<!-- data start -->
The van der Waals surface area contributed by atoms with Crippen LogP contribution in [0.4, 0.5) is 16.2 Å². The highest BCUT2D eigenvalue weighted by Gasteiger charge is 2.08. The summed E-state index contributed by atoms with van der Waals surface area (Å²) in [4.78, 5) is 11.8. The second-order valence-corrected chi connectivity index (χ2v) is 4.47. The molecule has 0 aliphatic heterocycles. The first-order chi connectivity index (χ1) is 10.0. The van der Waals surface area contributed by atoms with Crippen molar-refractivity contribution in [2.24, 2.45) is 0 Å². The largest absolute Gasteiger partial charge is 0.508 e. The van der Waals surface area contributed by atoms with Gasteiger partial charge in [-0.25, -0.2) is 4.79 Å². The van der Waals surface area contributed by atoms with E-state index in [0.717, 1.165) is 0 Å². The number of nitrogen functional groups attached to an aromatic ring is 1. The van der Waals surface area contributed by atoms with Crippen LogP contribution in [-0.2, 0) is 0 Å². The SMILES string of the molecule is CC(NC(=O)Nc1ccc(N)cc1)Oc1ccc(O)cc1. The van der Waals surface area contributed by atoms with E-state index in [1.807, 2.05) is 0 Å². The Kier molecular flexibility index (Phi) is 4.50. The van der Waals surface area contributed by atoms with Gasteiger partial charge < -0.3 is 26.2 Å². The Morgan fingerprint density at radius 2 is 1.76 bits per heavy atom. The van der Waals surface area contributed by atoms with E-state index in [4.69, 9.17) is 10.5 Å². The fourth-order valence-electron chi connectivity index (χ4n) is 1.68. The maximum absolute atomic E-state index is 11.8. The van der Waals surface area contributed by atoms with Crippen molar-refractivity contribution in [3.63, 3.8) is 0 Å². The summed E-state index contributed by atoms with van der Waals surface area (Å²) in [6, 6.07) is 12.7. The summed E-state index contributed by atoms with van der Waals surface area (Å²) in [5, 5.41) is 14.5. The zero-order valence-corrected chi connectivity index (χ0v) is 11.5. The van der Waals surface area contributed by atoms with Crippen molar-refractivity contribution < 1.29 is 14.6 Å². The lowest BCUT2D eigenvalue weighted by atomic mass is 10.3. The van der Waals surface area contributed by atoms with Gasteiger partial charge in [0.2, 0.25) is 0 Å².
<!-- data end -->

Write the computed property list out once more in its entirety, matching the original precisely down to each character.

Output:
The van der Waals surface area contributed by atoms with Crippen LogP contribution in [0.4, 0.5) is 16.2 Å². The highest BCUT2D eigenvalue weighted by Gasteiger charge is 2.08. The summed E-state index contributed by atoms with van der Waals surface area (Å²) in [4.78, 5) is 11.8. The second-order valence-corrected chi connectivity index (χ2v) is 4.47. The molecule has 0 aliphatic heterocycles. The first-order chi connectivity index (χ1) is 10.0. The van der Waals surface area contributed by atoms with Crippen molar-refractivity contribution in [2.24, 2.45) is 0 Å². The largest absolute Gasteiger partial charge is 0.508 e. The van der Waals surface area contributed by atoms with Gasteiger partial charge in [-0.25, -0.2) is 4.79 Å². The van der Waals surface area contributed by atoms with E-state index in [0.717, 1.165) is 0 Å². The number of nitrogen functional groups attached to an aromatic ring is 1. The van der Waals surface area contributed by atoms with Crippen LogP contribution in [-0.2, 0) is 0 Å². The SMILES string of the molecule is CC(NC(=O)Nc1ccc(N)cc1)Oc1ccc(O)cc1. The van der Waals surface area contributed by atoms with E-state index in [1.807, 2.05) is 0 Å². The Kier molecular flexibility index (Phi) is 4.50. The van der Waals surface area contributed by atoms with Gasteiger partial charge < -0.3 is 26.2 Å². The Morgan fingerprint density at radius 2 is 1.76 bits per heavy atom. The van der Waals surface area contributed by atoms with E-state index in [4.69, 9.17) is 10.5 Å². The fourth-order valence-electron chi connectivity index (χ4n) is 1.68. The maximum absolute atomic E-state index is 11.8. The van der Waals surface area contributed by atoms with Crippen molar-refractivity contribution in [3.63, 3.8) is 0 Å². The summed E-state index contributed by atoms with van der Waals surface area (Å²) in [6, 6.07) is 12.7. The summed E-state index contributed by atoms with van der Waals surface area (Å²) in [5, 5.41) is 14.5. The zero-order valence-corrected chi connectivity index (χ0v) is 11.5. The van der Waals surface area contributed by atoms with Crippen molar-refractivity contribution < 1.29 is 14.6 Å². The lowest BCUT2D eigenvalue weighted by atomic mass is 10.3. The van der Waals surface area contributed by atoms with Gasteiger partial charge in [0.2, 0.25) is 0 Å².